First Look: Dyson Pure Cool Link Tower

Reviews Devin Balentina

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In this first look we’ll give you our first impressions and thoughts on the Dyson Pure Cool Link Tower with a full extensive reviewing giving our final verdict.

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Take the Dyson’s AM07 Tower Fan and the AM06 Desk Fan, add a glass HEPA filter, Wi-Fi capabilities to allow it to be controlled remotely via the app and you get their new air purifiers. This new duo is filled to the brim with features and this is clearly reflected on the extremely long name: Dyson Pure Cool Link. “Cool” reflects the device’s ability to function as a fan and is usually given to Dyson’s fan range of devices. “Pure” echoes the device’s ability to clean the air, while “link” basically means that it’s a connected device. Personally I’m not a fan of the name, as it’s way too complicated, doesn’t roll off the tongue and it simply isn’t a name you’d remember. Dyson Purifier or Purifier connect would have been better choices.

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The unit comes in two sizes: the larger tower and the compact table version, with a selection of Iron/Blue and White/Silver colorways. As is expected from Dyson, these products typically launch with a choice of two to three colors, with more options added further down the line. Judging by their current lineup it’s safe to say that a Black and Silver/Grey version should follow further down the line. As expected from Dyson’s products, this new duo doesn’t come cheap, a whopping €579/$499  for the tower and €499 for the desk version. Dyson has decided not to release the desk version in the US, which is why we only have the price in euros.

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The new purifier series is basically two devices in one. At their core, the tower is basically an AM07 while the desk version basically an AM06, but because it’s also a purifier there’s a slight dip in performance. The difference isn’t dramatic, but is expected from Dyson’s two-in-one device. Take for example their heaters and humidifiers and compare them to their equivalent fan-only versions and the latter always performs a lot better at pushing air. This time around there’s only a slight difference. Take their dedicated AM07 tower fan for example. It will push air at a rate of 500liter/3 meters per second, while the tower purifier is able to push 414 liters at speed of 2.58m per second. With such a small difference in performance, Dyson has finally created a two-in-one device that performance at the level of their stand-alone fans. Strangely missing is a pedestal purifier, basically the purifier version of the AM08. Dyson’s fans traditionally have been available in three versions: desk, tower and pedestal, with the pedestal slightly outperforming the tower and the tower besting the desk option.  While the tower shape looks stunning, I’ve always had a soft spot for the pedestal which is basically a large version of the desk fan with a bigger loop sitting on a long pedestal. This version has always been Dyson’s flagship device. When asked, the Dyson rep had no clear reason why the pedestal was dropped, but hinted at the difficulty implementing the purifier in the pedestal shape. Fact is, the pedestal looks unique and evens outperforms the tower version. Dyson should introduce a pedestal version of the purifier.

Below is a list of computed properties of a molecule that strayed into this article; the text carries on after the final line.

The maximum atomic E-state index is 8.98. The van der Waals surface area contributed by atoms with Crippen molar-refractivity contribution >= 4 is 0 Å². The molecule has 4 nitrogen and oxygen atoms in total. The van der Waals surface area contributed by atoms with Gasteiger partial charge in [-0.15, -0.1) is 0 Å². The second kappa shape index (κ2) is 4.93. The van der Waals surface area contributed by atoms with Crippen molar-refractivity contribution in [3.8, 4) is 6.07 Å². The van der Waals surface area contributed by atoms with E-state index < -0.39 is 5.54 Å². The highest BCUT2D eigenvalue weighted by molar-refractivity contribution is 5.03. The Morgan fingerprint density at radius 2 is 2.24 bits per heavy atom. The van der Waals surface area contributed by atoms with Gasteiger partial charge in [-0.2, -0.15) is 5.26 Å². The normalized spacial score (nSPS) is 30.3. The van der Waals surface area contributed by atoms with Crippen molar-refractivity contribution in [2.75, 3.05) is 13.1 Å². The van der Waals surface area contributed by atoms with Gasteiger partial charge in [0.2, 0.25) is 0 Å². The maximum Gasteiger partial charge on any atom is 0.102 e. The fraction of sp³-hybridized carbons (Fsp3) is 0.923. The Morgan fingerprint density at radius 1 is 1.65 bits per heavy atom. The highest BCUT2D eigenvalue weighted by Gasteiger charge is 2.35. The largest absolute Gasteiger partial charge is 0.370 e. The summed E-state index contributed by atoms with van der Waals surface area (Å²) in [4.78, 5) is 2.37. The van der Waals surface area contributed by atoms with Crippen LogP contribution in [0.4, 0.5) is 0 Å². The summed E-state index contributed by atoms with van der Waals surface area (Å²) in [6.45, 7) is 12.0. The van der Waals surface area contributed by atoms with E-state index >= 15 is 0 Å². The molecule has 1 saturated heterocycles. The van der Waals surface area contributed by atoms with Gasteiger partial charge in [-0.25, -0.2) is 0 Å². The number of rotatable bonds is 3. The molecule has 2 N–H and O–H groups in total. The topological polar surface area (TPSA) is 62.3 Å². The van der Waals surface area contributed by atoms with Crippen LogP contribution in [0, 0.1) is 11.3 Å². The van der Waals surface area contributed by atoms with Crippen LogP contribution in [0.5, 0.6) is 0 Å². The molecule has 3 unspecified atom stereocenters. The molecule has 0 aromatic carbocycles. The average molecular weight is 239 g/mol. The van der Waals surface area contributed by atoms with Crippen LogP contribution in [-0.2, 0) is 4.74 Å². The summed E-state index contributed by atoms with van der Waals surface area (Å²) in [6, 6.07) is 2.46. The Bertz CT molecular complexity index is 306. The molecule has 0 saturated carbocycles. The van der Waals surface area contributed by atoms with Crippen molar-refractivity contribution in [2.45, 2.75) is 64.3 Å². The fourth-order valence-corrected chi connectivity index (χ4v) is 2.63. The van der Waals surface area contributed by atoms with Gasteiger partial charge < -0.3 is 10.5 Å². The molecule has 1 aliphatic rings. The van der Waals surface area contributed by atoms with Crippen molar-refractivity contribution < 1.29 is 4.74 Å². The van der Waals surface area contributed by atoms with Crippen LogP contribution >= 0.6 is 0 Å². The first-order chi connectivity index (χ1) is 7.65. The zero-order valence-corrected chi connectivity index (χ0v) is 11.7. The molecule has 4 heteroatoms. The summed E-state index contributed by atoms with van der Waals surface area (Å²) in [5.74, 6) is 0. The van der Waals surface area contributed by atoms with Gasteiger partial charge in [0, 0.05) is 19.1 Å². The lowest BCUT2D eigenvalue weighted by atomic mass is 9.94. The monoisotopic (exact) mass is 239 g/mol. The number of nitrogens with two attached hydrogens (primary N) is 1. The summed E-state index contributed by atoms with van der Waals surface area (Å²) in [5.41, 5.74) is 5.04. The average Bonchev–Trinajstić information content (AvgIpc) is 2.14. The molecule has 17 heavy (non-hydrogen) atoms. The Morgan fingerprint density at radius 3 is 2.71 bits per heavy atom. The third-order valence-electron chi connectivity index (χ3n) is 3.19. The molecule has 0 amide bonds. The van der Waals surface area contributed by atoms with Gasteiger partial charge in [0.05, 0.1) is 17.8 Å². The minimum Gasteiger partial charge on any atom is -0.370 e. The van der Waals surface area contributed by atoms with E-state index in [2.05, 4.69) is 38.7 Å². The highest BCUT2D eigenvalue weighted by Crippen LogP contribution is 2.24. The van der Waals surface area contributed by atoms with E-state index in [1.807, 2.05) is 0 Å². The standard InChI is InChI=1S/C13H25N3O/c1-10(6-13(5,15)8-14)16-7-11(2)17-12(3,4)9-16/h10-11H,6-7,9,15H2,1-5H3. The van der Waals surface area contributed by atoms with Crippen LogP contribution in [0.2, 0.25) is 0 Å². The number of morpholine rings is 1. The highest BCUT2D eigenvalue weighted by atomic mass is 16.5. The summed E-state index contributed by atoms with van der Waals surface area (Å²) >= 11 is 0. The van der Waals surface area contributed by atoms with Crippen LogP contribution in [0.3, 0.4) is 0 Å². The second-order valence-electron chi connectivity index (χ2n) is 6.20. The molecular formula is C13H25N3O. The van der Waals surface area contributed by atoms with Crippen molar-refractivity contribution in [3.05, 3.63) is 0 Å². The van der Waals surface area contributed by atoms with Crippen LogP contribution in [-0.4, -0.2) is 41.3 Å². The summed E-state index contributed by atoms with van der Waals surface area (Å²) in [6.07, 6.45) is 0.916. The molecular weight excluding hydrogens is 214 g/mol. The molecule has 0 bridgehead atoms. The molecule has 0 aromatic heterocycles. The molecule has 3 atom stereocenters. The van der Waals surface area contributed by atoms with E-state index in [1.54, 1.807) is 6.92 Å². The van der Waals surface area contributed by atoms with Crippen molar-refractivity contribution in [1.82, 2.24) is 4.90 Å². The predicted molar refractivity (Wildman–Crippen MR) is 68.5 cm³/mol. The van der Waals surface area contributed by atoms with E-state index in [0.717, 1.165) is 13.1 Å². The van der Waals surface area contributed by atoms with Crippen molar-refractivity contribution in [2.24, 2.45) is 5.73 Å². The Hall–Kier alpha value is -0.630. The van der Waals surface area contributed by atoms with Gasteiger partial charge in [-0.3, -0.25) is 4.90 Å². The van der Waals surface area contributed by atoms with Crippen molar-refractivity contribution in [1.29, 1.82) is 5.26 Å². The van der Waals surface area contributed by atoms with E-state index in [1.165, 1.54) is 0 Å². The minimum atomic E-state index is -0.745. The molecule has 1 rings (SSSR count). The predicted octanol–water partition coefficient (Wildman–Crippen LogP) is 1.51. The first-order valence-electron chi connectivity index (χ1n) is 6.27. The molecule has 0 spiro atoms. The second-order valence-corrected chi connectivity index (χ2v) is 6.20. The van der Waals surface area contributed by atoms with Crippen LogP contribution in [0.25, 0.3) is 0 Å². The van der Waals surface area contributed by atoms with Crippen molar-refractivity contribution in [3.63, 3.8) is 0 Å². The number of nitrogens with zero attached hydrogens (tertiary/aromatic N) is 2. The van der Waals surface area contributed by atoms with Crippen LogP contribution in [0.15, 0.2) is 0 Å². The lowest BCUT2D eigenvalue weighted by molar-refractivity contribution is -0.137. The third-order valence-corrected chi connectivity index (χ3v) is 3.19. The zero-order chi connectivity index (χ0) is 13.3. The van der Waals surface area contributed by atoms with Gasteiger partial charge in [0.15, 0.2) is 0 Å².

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Design-wise, the unit is stunning with a very elegant and commanding presence. It basically takes the basic shape of the AM07 and goes for a wider pedestal which makes the base obsolete. The unit takes the updated design language we’ve seen with the Dyson Humidifier, but drops the see-through canister for a perforated metal basket, giving it a bold and modern statement. This design element visually emphasizes the device’s ability to purify the air and also where the air enters the device.  The rest of the unit uses softer, flowing lines which take a step back behind the eye-catching and bold perforated metal, which surely is the second thing that will catch your eye after you look at the amp. This time around the amplifier sits deeper within the pedestal which almost wraps around it, seamlessly integrating the two parts.  Dyson is known to create beautiful pieces of tech, but the Pure Cool Link just took it to the next level.